Last week the VEX Robotics 2016 New Zealand National Championships were held at the Vodafone Event Centre in Auckland.
The event was extra special for me, as both of my children were competing. So as well as watching the action I was glad to be able to provide guidance and support (and Dad's wallet when it came time for lunch).
Events like this really showcase our innovators of the future, and it's great seeing young people working together to solve problems.
I'm incredibly pleased my children have an interest in robotics, and i've answered a few questions for anyone unfamiliar with this initiative.
The way it works
VEX Robotics, the global entity, provides kits and a curriculum for children of all ages to follow. VEX IQ (think Lego Technics on steroids) is designed for primary and intermediate schools kids and VEX EDR (think Mecanno on steroids) is for intermediate, college, and university level.
In New Zealand, KiwiBots is the entity set up to help schools and kids take part and compete in VEX Robotics Competitions by offering monthly "scrimmages" (practice sessions) in most regions, where children can bring their robots and get in practice before events.
Each year a new "game" is announced at the VEX Robotics World Championships (see details of this year's game here) and for the next year kids design and build robots which are set up for the requirements of the game.
Teams right across the country compete in the New Zealand Nationals, and this year there were 69 robots in attendance.
The winners will be attending the VEX World Championships 2016 in April in the United States.
We have a pretty good shot, and New Zealand has won most of the categories over the last 5 years.
I've been involved for about 3 years now, starting when my son showed interest in robotics and I bought him a kit.
Initially my daughter (who is now a teenager) didn't want to have anything to do with "silly robots", as she said it was what the "geeky boys" did. But after a disagreement over something she was dragged along to a competition to help her younger brother (now 12). She decided to have a go at controlling his robot in one of the matches, and loved it so much she asked wanted one of her own!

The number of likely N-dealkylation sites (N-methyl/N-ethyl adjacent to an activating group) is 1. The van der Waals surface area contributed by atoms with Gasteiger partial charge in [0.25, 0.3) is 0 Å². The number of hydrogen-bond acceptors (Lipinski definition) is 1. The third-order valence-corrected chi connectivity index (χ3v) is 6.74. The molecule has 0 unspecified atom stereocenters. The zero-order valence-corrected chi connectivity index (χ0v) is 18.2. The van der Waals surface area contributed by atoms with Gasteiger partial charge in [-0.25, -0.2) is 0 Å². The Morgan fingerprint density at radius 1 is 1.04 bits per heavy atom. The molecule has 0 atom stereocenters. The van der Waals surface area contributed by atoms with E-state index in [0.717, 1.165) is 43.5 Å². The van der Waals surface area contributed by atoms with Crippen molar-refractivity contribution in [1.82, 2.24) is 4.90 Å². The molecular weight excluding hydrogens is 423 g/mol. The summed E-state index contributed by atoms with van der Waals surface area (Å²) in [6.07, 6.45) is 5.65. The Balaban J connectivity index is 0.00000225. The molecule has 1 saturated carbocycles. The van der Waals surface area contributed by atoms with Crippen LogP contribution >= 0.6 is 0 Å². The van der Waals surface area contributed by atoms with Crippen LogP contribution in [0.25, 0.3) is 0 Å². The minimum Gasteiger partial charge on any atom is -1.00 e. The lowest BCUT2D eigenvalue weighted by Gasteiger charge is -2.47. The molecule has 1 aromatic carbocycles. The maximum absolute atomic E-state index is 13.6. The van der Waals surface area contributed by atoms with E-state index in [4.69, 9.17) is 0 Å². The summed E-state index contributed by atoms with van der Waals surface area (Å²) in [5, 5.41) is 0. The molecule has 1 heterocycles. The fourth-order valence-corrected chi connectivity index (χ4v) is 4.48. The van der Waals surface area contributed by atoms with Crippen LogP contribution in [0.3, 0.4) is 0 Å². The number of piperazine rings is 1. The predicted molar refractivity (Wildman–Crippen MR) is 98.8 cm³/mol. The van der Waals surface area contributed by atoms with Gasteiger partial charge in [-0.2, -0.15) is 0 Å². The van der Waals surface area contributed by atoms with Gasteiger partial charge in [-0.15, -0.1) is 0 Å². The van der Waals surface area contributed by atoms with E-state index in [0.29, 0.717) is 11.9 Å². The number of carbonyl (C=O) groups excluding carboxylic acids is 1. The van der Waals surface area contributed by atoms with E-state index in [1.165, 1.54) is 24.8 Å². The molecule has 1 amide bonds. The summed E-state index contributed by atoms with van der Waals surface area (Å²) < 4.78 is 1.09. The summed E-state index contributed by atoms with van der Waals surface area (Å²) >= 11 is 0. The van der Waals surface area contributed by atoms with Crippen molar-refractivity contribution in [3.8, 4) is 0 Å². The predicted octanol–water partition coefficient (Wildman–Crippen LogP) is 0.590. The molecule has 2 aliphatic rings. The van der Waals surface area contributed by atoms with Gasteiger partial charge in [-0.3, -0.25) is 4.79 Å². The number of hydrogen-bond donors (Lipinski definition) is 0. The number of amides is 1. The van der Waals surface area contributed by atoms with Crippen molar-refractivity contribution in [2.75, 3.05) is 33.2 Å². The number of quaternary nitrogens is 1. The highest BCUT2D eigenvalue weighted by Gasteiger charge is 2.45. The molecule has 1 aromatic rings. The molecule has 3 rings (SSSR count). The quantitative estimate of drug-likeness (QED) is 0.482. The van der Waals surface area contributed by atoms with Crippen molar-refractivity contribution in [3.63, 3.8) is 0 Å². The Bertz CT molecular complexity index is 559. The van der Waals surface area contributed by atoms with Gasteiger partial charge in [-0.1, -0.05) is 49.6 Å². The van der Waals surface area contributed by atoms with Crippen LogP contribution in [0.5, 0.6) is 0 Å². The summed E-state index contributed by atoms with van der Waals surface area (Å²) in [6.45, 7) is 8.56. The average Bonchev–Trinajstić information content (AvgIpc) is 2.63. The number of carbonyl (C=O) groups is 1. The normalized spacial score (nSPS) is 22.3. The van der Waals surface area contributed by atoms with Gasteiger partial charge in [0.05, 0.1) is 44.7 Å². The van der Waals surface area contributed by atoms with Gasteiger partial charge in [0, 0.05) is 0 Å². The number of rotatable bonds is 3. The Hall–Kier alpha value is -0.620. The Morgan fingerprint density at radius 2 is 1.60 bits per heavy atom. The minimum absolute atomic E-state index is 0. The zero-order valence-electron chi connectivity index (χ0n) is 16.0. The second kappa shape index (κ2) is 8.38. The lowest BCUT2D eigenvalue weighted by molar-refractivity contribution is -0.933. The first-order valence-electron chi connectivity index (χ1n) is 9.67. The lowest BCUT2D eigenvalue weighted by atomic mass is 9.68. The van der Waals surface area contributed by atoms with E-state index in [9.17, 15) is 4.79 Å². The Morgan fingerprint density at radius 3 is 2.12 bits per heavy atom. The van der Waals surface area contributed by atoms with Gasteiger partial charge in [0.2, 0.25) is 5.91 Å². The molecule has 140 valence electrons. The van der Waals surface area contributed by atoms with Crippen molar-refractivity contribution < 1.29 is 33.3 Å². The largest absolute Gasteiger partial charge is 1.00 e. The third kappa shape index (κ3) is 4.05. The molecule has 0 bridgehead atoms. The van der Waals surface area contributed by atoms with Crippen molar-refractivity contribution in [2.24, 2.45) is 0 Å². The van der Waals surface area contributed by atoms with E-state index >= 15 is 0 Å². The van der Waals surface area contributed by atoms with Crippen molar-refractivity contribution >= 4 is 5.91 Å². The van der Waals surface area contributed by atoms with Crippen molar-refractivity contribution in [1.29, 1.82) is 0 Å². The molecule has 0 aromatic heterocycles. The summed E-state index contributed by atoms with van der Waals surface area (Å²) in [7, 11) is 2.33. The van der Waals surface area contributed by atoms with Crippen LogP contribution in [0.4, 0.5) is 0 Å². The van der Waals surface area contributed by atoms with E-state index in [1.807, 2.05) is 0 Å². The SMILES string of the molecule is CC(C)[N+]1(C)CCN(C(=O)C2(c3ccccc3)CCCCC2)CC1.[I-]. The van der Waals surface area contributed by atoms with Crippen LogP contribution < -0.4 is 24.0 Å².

The top 8 reasons why this can set-up our kids for life
Robotics will have a huge impact on our future, so as well as being fun, it's a a very worthwhile hobby for younger generations!
Here are my top 8 reasons why kids should be involved in Robotics:
The game design sets a challenge with a number of constraints that the design must meet - there are always constraints in the real world.
2. Problem Solving
The kids are continually having to use and improve their problem solving skills.
They have the freedom to come up with ideas for a solution, and then experiment to see if their ideas work.
4. People Skills
The kids need to be able to work with their team mates - yes, many of the kids are the quiet, "geeky" ones (like I was as a kid) and don't always have knowledge about people skills. They benefit a lot from it.
The robots need to be ready for a deadline to be able to compete.
The kids are put under pressure competing in the scrimmages and competitions - my daughter gets quite anxious under pressure and it is helping her deal better with stress.
7. Winning and Losing
They fail (and have to pick themselves up again), and are able to learn from those failures. They win and learn to be modest.
8. Inspiring Ideas
They are inspired by ideas their competitors have come up with - Steve Jobs famously said in 1996: "Picasso had a saying - 'good artists copy; great artists steal' - and we have always been shameless about stealing great ideas."
Many employers are now recognising that practical skills, like the ones practiced here, can count for just as much as a degree. What better learning environment is there to prepare our kids for the workforce?
If you would like to know more about VEX Robotics New Zealand, you can visit the KiwiBots website.
And here's the video of last weeks event: